Blitzed: Drugs in the Third Reich

Nor­man Ohler; Shaun White­side, trans.
  • Review
By – March 2, 2017

Nazi pro­pa­gan­da on the eve of the Nazi seizure of pow­er in 1933 empha­sized the man­ner in which the Jews poi­soned the mind and soul” of the Ger­man peo­ple. His­to­ri­ans attribute this to the over­whelm­ing pres­ence of the small Ger­man Jew­ish pop­u­la­tion in the arts, pol­i­tics, press, and econ­o­my; absent from the stan­dard list, how­ev­er, is the accu­sa­tion that Jews con­tributed to Germany’s decline through the dis­sem­i­na­tion of nar­cotics, the great­est tox­ic effect which was alien to the coun­try and the race.”

The anti­se­mit­ic asso­ci­a­tion of the spread of drugs with Jews merged into a a sin­gle tox­ic or epi­demi­o­log­i­cal unit that men­aced Ger­many.” Once Hitler — who end­ed his life, Ohler notes, as an addict in the throes of with­draw­al — rose to pow­er, nar­cotics were for­bid­den for per­son­al use in Nazi Ger­many, but jour­nal­ist and author Nor­man Ohler expos­es the hypocrisy of the Nazi pro­pa­gan­da machine inas­much as nar­cotics became a sta­ple of Ger­man life, rang­ing from Hitler’s injec­tions of Eukadol (a cousin of Hero­in) by his pri­vate physi­cian, Theodore Morell, to the use of Pervitin by the Ger­man army.

Among the many inter­est­ing sec­tions of Ohler’s book is his dis­cus­sion of Pervitin and its uses by Ger­mans in World War II. One of the side effects of the drug was that it allowed sol­diers to fight tire­less­ly — for more than 48 hours with­out sleep. In the German’s inva­sion of Poland, which led to the deaths of 100,000 Pol­ish sol­diers, and by the end of the year, 60,000 Pol­ish cit­i­zens, the drug helped the aggres­sors to work with­out any sign of tired­ness until the end of the mis­sion… it pro­vid­ed that extra por­tion which made every­thing that much easier.”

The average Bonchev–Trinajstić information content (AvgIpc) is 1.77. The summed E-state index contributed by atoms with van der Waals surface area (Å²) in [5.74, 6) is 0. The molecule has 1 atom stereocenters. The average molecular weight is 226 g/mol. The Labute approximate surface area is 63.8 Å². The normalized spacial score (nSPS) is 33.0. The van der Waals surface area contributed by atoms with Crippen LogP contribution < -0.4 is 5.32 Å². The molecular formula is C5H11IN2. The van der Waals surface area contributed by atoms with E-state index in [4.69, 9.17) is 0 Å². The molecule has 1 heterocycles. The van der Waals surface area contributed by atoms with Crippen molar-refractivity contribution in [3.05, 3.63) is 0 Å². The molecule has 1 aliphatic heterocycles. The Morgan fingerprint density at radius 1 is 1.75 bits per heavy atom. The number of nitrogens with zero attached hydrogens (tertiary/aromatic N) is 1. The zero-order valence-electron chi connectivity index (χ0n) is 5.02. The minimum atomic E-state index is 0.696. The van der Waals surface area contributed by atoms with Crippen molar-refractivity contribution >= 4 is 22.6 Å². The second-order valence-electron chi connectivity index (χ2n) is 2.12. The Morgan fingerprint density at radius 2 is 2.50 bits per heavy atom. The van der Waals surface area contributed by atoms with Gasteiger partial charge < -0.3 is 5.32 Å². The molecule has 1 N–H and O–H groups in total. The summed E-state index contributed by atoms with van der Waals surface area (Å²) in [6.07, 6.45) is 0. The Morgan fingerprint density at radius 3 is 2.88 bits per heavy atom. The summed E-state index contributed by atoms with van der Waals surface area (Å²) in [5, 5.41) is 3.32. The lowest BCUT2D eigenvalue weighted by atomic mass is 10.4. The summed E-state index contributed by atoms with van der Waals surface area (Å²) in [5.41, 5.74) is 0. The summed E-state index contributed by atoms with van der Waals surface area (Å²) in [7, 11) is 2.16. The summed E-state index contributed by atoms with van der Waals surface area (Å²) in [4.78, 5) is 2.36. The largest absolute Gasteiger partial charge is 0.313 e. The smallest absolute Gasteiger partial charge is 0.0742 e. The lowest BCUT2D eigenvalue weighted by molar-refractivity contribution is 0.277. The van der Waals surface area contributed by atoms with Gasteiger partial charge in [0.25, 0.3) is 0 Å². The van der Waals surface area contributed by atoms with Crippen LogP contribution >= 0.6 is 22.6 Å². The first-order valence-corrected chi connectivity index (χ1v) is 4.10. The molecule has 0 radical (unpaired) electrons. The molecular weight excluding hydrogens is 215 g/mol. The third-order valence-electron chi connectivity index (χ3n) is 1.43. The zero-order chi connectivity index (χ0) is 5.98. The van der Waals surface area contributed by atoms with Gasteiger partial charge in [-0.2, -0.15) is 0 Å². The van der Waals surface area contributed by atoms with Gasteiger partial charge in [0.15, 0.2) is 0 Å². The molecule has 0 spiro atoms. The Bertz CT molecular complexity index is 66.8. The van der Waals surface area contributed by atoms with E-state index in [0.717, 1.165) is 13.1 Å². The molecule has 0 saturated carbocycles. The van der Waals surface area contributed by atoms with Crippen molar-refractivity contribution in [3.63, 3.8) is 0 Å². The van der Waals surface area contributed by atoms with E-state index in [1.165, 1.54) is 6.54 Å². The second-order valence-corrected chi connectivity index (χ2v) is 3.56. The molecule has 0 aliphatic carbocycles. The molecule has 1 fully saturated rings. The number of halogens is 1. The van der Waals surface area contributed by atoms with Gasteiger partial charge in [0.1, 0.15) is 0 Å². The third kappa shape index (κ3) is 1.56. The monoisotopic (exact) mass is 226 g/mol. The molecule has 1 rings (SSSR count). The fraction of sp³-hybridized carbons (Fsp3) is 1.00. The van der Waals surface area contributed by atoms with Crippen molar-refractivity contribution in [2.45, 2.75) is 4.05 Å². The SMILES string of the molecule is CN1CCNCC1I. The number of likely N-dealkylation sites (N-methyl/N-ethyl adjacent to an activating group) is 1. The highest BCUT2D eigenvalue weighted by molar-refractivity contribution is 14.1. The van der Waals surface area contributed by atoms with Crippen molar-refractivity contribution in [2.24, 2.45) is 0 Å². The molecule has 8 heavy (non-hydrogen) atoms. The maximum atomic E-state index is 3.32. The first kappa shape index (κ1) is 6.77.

Ohler also includes a chap­ter on the Nazi use of slave labor in Sachen­hausen, where exper­i­ments were con­duct­ed on pris­on­ers to explore how drugs might increase endurance of the Wehrma­cht in bat­tle. (The med­ical” exper­i­ments at Auschwitz, by con­trast, focused on brain­wash­ing and con­scious­ness con­trol.) Although it is known thatEin­satz­grup­pen, the Wehrma­cht, and Germany’s East­ern Euro­pean helpers used alco­hol to for­ti­fy them­selves for the oper­a­tions of the Holo­caust by bul­lets,” the use of drugs in the mur­der of Euro­pean Jew­ry unfor­tu­nate­ly remains large­ly unexplored.

While drugs alone can­not explain Germany’s ear­ly suc­cess­es in World War II, Ohler makes an impor­tant case for the impor­tance of the explo­ration of this sub­ject toward a more com­plete his­tor­i­cal under­stand­ing of the Third Reich and the Holocaust.

Relat­ed Reads:

Jack Fis­chel is pro­fes­sor emer­i­tus of his­to­ry at Millersville Uni­ver­si­ty, Millersville, PA and author of The Holo­caust (Green­wood Press) and His­tor­i­cal Dic­tio­nary of the Holo­caust (Row­man and Littlefield).

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